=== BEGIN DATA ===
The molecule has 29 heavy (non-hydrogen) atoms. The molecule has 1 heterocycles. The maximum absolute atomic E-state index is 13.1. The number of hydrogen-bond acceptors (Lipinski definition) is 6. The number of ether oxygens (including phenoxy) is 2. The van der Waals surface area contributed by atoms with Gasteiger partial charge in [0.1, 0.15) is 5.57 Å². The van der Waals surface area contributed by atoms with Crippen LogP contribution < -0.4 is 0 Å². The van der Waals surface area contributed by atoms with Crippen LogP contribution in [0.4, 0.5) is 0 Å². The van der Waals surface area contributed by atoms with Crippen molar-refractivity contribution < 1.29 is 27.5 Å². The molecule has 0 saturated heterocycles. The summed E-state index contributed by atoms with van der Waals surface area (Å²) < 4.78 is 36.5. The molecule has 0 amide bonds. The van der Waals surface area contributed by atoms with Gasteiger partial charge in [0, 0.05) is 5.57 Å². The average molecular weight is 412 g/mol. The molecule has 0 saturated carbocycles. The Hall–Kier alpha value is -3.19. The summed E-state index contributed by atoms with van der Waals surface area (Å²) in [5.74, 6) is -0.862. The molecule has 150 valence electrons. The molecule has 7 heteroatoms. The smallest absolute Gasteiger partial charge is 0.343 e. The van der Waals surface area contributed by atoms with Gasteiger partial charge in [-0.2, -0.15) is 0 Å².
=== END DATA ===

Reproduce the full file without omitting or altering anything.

The molecule has 29 heavy (non-hydrogen) atoms. The molecule has 1 heterocycles. The maximum absolute atomic E-state index is 13.1. The number of hydrogen-bond acceptors (Lipinski definition) is 6. The number of ether oxygens (including phenoxy) is 2. The van der Waals surface area contributed by atoms with Gasteiger partial charge in [0.1, 0.15) is 5.57 Å². The van der Waals surface area contributed by atoms with Crippen LogP contribution < -0.4 is 0 Å². The van der Waals surface area contributed by atoms with Crippen LogP contribution in [0.4, 0.5) is 0 Å². The van der Waals surface area contributed by atoms with Crippen molar-refractivity contribution < 1.29 is 27.5 Å². The molecule has 0 saturated heterocycles. The summed E-state index contributed by atoms with van der Waals surface area (Å²) < 4.78 is 36.5. The molecule has 0 amide bonds. The van der Waals surface area contributed by atoms with Gasteiger partial charge in [0, 0.05) is 5.57 Å². The average molecular weight is 412 g/mol. The molecule has 0 saturated carbocycles. The Hall–Kier alpha value is -3.19. The summed E-state index contributed by atoms with van der Waals surface area (Å²) in [5.74, 6) is -0.862. The molecule has 150 valence electrons. The molecule has 7 heteroatoms. The smallest absolute Gasteiger partial charge is 0.343 e. The van der Waals surface area contributed by atoms with Gasteiger partial charge in [-0.2, -0.15) is 0 Å².